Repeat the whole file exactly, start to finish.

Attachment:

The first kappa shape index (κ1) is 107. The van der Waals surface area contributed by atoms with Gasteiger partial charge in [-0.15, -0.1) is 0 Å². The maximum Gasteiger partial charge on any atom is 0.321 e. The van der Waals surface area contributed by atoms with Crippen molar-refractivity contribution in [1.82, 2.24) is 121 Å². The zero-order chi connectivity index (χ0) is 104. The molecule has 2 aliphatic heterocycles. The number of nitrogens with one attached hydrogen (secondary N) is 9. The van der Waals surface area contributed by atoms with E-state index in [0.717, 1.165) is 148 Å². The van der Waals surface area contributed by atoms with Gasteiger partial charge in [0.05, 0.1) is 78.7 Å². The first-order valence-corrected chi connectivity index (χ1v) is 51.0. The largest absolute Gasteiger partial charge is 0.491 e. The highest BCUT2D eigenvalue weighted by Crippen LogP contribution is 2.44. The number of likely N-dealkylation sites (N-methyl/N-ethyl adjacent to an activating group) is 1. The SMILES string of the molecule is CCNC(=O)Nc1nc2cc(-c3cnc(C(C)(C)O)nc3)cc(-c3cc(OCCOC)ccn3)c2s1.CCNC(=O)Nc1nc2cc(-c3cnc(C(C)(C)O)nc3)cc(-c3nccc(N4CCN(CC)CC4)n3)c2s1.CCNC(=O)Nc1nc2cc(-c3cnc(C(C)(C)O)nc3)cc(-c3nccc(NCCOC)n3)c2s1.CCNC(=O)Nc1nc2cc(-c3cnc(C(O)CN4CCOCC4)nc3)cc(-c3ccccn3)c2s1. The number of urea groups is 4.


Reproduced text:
The first kappa shape index (κ1) is 107. The van der Waals surface area contributed by atoms with Gasteiger partial charge in [-0.15, -0.1) is 0 Å². The maximum Gasteiger partial charge on any atom is 0.321 e. The van der Waals surface area contributed by atoms with Crippen molar-refractivity contribution in [1.82, 2.24) is 121 Å². The zero-order chi connectivity index (χ0) is 104. The molecule has 2 aliphatic heterocycles. The number of nitrogens with one attached hydrogen (secondary N) is 9. The van der Waals surface area contributed by atoms with E-state index in [0.717, 1.165) is 148 Å². The van der Waals surface area contributed by atoms with Gasteiger partial charge in [0.05, 0.1) is 78.7 Å². The first-order valence-corrected chi connectivity index (χ1v) is 51.0. The largest absolute Gasteiger partial charge is 0.491 e. The highest BCUT2D eigenvalue weighted by Crippen LogP contribution is 2.44. The number of likely N-dealkylation sites (N-methyl/N-ethyl adjacent to an activating group) is 1. The SMILES string of the molecule is CCNC(=O)Nc1nc2cc(-c3cnc(C(C)(C)O)nc3)cc(-c3cc(OCCOC)ccn3)c2s1.CCNC(=O)Nc1nc2cc(-c3cnc(C(C)(C)O)nc3)cc(-c3nccc(N4CCN(CC)CC4)n3)c2s1.CCNC(=O)Nc1nc2cc(-c3cnc(C(C)(C)O)nc3)cc(-c3nccc(NCCOC)n3)c2s1.CCNC(=O)Nc1nc2cc(-c3cnc(C(O)CN4CCOCC4)nc3)cc(-c3ccccn3)c2s1. The number of urea groups is 4.